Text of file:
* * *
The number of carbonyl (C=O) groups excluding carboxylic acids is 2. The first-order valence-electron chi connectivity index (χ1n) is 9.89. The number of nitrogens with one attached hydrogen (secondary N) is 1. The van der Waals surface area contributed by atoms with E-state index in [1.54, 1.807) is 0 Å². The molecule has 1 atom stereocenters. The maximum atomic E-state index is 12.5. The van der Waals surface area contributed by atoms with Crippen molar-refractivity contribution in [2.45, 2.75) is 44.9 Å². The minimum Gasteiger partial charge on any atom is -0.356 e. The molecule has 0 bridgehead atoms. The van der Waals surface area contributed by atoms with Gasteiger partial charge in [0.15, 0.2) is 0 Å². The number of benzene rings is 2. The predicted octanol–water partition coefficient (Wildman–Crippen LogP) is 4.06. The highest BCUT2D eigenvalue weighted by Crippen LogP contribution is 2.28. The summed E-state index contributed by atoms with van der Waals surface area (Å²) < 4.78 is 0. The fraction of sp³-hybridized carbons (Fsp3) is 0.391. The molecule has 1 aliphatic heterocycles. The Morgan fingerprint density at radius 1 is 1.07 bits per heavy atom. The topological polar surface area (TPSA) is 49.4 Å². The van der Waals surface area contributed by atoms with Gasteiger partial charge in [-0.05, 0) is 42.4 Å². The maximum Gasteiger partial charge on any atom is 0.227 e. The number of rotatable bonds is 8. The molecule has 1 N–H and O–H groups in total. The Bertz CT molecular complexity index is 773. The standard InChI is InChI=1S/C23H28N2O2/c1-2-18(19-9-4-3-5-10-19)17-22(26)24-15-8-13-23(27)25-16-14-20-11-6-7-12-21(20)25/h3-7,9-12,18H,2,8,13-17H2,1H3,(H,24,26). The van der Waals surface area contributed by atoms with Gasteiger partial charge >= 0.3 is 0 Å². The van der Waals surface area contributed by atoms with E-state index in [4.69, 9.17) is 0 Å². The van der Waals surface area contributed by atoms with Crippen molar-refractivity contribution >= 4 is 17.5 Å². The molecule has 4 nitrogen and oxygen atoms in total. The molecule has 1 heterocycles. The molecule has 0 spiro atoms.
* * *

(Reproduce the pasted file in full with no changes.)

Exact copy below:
The number of carbonyl (C=O) groups excluding carboxylic acids is 2. The first-order valence-electron chi connectivity index (χ1n) is 9.89. The number of nitrogens with one attached hydrogen (secondary N) is 1. The van der Waals surface area contributed by atoms with E-state index in [1.54, 1.807) is 0 Å². The molecule has 1 atom stereocenters. The maximum atomic E-state index is 12.5. The van der Waals surface area contributed by atoms with Crippen molar-refractivity contribution in [2.45, 2.75) is 44.9 Å². The minimum Gasteiger partial charge on any atom is -0.356 e. The molecule has 0 bridgehead atoms. The van der Waals surface area contributed by atoms with Gasteiger partial charge in [0.15, 0.2) is 0 Å². The number of benzene rings is 2. The predicted octanol–water partition coefficient (Wildman–Crippen LogP) is 4.06. The highest BCUT2D eigenvalue weighted by Crippen LogP contribution is 2.28. The summed E-state index contributed by atoms with van der Waals surface area (Å²) < 4.78 is 0. The fraction of sp³-hybridized carbons (Fsp3) is 0.391. The molecule has 1 aliphatic heterocycles. The Morgan fingerprint density at radius 1 is 1.07 bits per heavy atom. The topological polar surface area (TPSA) is 49.4 Å². The van der Waals surface area contributed by atoms with Gasteiger partial charge in [-0.05, 0) is 42.4 Å². The maximum Gasteiger partial charge on any atom is 0.227 e. The number of rotatable bonds is 8. The molecule has 1 N–H and O–H groups in total. The Bertz CT molecular complexity index is 773. The standard InChI is InChI=1S/C23H28N2O2/c1-2-18(19-9-4-3-5-10-19)17-22(26)24-15-8-13-23(27)25-16-14-20-11-6-7-12-21(20)25/h3-7,9-12,18H,2,8,13-17H2,1H3,(H,24,26). The van der Waals surface area contributed by atoms with Gasteiger partial charge >= 0.3 is 0 Å². The van der Waals surface area contributed by atoms with E-state index in [4.69, 9.17) is 0 Å². The van der Waals surface area contributed by atoms with Crippen molar-refractivity contribution >= 4 is 17.5 Å². The molecule has 4 nitrogen and oxygen atoms in total. The molecule has 1 heterocycles. The molecule has 0 spiro atoms.